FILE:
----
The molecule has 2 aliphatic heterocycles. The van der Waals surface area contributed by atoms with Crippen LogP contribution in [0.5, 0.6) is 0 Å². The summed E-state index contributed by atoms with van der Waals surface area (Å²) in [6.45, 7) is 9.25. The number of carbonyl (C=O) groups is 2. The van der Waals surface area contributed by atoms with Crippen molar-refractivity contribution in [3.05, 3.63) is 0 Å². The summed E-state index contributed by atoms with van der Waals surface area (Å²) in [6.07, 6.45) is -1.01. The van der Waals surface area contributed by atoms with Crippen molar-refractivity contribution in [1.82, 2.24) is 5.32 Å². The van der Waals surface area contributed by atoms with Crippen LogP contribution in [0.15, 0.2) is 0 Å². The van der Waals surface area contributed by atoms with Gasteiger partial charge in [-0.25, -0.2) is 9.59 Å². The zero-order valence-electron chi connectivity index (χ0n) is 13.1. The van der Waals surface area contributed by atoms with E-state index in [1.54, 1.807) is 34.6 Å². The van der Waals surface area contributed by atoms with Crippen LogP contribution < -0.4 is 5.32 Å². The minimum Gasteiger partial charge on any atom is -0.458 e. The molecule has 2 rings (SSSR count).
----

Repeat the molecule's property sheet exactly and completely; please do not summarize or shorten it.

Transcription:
The molecule has 2 aliphatic heterocycles. The van der Waals surface area contributed by atoms with Crippen LogP contribution in [0.5, 0.6) is 0 Å². The summed E-state index contributed by atoms with van der Waals surface area (Å²) in [6.45, 7) is 9.25. The number of carbonyl (C=O) groups is 2. The van der Waals surface area contributed by atoms with Crippen molar-refractivity contribution in [3.05, 3.63) is 0 Å². The summed E-state index contributed by atoms with van der Waals surface area (Å²) in [6.07, 6.45) is -1.01. The van der Waals surface area contributed by atoms with Crippen molar-refractivity contribution in [1.82, 2.24) is 5.32 Å². The van der Waals surface area contributed by atoms with Crippen LogP contribution in [0.15, 0.2) is 0 Å². The van der Waals surface area contributed by atoms with Gasteiger partial charge in [-0.25, -0.2) is 9.59 Å². The zero-order valence-electron chi connectivity index (χ0n) is 13.1. The van der Waals surface area contributed by atoms with E-state index in [1.54, 1.807) is 34.6 Å². The van der Waals surface area contributed by atoms with Crippen LogP contribution < -0.4 is 5.32 Å². The minimum Gasteiger partial charge on any atom is -0.458 e. The molecule has 2 rings (SSSR count).